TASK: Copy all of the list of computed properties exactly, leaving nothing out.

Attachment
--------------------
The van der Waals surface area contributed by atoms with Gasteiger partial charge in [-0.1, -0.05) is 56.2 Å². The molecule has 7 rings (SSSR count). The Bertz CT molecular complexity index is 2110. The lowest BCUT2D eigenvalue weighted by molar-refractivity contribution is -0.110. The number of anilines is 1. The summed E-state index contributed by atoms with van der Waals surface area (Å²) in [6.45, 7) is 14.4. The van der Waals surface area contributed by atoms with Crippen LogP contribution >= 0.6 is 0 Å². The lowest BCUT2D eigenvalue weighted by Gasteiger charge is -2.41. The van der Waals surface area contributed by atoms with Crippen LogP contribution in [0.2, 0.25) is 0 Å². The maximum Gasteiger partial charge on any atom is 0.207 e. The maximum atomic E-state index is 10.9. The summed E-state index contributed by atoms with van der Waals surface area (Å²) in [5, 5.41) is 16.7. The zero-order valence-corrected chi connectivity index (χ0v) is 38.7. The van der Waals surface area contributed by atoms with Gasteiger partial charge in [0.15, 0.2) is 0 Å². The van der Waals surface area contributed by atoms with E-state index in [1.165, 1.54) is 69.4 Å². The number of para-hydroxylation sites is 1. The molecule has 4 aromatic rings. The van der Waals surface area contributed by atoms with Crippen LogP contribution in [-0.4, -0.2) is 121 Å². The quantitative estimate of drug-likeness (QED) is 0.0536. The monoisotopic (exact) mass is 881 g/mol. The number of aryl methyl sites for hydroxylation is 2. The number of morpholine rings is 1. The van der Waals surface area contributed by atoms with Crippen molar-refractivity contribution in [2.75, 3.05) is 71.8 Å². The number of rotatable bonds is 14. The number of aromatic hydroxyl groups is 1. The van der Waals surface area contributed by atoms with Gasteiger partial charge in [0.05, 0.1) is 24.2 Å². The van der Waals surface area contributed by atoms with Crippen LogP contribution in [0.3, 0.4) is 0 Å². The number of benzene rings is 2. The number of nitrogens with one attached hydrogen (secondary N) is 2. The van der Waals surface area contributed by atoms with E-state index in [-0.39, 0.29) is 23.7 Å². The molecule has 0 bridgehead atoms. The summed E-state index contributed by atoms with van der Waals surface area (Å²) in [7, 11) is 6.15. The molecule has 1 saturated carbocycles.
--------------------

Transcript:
The van der Waals surface area contributed by atoms with Gasteiger partial charge in [-0.1, -0.05) is 56.2 Å². The molecule has 7 rings (SSSR count). The Bertz CT molecular complexity index is 2110. The lowest BCUT2D eigenvalue weighted by molar-refractivity contribution is -0.110. The number of anilines is 1. The summed E-state index contributed by atoms with van der Waals surface area (Å²) in [6.45, 7) is 14.4. The van der Waals surface area contributed by atoms with Crippen LogP contribution >= 0.6 is 0 Å². The lowest BCUT2D eigenvalue weighted by Gasteiger charge is -2.41. The van der Waals surface area contributed by atoms with Crippen LogP contribution in [0.2, 0.25) is 0 Å². The maximum Gasteiger partial charge on any atom is 0.207 e. The maximum atomic E-state index is 10.9. The summed E-state index contributed by atoms with van der Waals surface area (Å²) in [5, 5.41) is 16.7. The zero-order valence-corrected chi connectivity index (χ0v) is 38.7. The van der Waals surface area contributed by atoms with Gasteiger partial charge in [0.15, 0.2) is 0 Å². The van der Waals surface area contributed by atoms with E-state index in [1.165, 1.54) is 69.4 Å². The number of para-hydroxylation sites is 1. The molecule has 4 aromatic rings. The van der Waals surface area contributed by atoms with Crippen LogP contribution in [-0.4, -0.2) is 121 Å². The quantitative estimate of drug-likeness (QED) is 0.0536. The monoisotopic (exact) mass is 881 g/mol. The number of aryl methyl sites for hydroxylation is 2. The number of morpholine rings is 1. The van der Waals surface area contributed by atoms with Crippen molar-refractivity contribution in [2.75, 3.05) is 71.8 Å². The number of rotatable bonds is 14. The number of aromatic hydroxyl groups is 1. The van der Waals surface area contributed by atoms with Gasteiger partial charge in [0.05, 0.1) is 24.2 Å². The van der Waals surface area contributed by atoms with Crippen LogP contribution in [0.3, 0.4) is 0 Å². The number of benzene rings is 2. The number of nitrogens with one attached hydrogen (secondary N) is 2. The van der Waals surface area contributed by atoms with E-state index in [-0.39, 0.29) is 23.7 Å². The molecule has 0 bridgehead atoms. The summed E-state index contributed by atoms with van der Waals surface area (Å²) in [7, 11) is 6.15. The molecule has 1 saturated carbocycles.